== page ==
FX & market recap:
The FX week is ending with a whimper. The G-10 major currency pairs traded sideways and opened little changed from Thursday’s closing levels. FX direction continues to be dictated by global equity price movements. Central bank monetary policies, ballooning government deficits, ongoing COVID-19 second-wave outbreak concerns, and economic data play second fiddle to the Dow Jones Industrial Average and the S&P 500.
Wall Street closed flat, and Asia equity markets closed modestly higher. European stocks are higher as are S&P futures, which distracted traders from second wave coronavirus risks. Oil prices rose because Opec members, Iraq, and Kazakhstan promised to comply with agreed production cuts.
Canadian dollar highlights:
USD/CAD continues to test but fail to breach the May downtrend line which comes into play in the 1.3640-1.3650 area, which keeps the focus on support at 1.3340. April Retail Sales are expected to have dropped 15.1% m/m, which shouldn’t have any impact on the currency because it is due to COVID-19 measures, and it is stale. Firm oil prices will continue to act as a drag on USD/CAD gains.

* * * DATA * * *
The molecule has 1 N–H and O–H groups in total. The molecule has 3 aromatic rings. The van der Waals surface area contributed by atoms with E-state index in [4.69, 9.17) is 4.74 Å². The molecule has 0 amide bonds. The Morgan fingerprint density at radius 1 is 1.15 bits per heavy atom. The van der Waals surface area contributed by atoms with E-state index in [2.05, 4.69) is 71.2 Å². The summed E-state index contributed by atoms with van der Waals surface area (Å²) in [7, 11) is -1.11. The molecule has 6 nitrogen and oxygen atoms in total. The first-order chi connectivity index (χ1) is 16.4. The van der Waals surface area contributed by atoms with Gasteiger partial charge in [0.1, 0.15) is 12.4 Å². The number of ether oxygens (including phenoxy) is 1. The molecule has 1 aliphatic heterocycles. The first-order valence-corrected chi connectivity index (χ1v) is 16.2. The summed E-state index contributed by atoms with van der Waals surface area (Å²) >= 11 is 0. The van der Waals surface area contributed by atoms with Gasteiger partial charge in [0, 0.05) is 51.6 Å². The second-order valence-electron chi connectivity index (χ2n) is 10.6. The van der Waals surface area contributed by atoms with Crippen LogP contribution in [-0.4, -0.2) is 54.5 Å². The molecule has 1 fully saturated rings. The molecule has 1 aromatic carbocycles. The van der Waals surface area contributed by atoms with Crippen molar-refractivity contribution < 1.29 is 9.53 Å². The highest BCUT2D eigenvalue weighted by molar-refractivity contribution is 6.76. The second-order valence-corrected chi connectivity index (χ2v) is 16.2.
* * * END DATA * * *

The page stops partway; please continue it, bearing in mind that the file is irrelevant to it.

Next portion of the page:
EUR/USD traded in a tight 1.1200-20 range as the 27 leaders of EU met to debate the France/Germany €750 billion Recovery fund proposal. Countries like Spain and Italy want grants with few restrictions while the so-called “frugal four” (Sweden, Denmark, Austria, and the Netherlands) are not thrilled with the idea.
British pound highlights:
GBP/USD dropped from 1.2455 to 1.2378 on the back of weak economic data, and bearish technicals. Ongoing concerns about a no-trade deal exit from the EU at the end of the year is another negative. Traders ignored the news that May Retail Sales rose 12% m/m, well-above the April loss of 18%. Instead, the report that the UK debt exceeded GDP for the first time since 1963 weighed on prices.
Asia Pacific highlights:
USD/JPY remained on the defensive but traded in a narrow range. Coronavirus fears, North Korea and South Korea tensions were offset by an uptick in US Treasury yields, which are above this week low.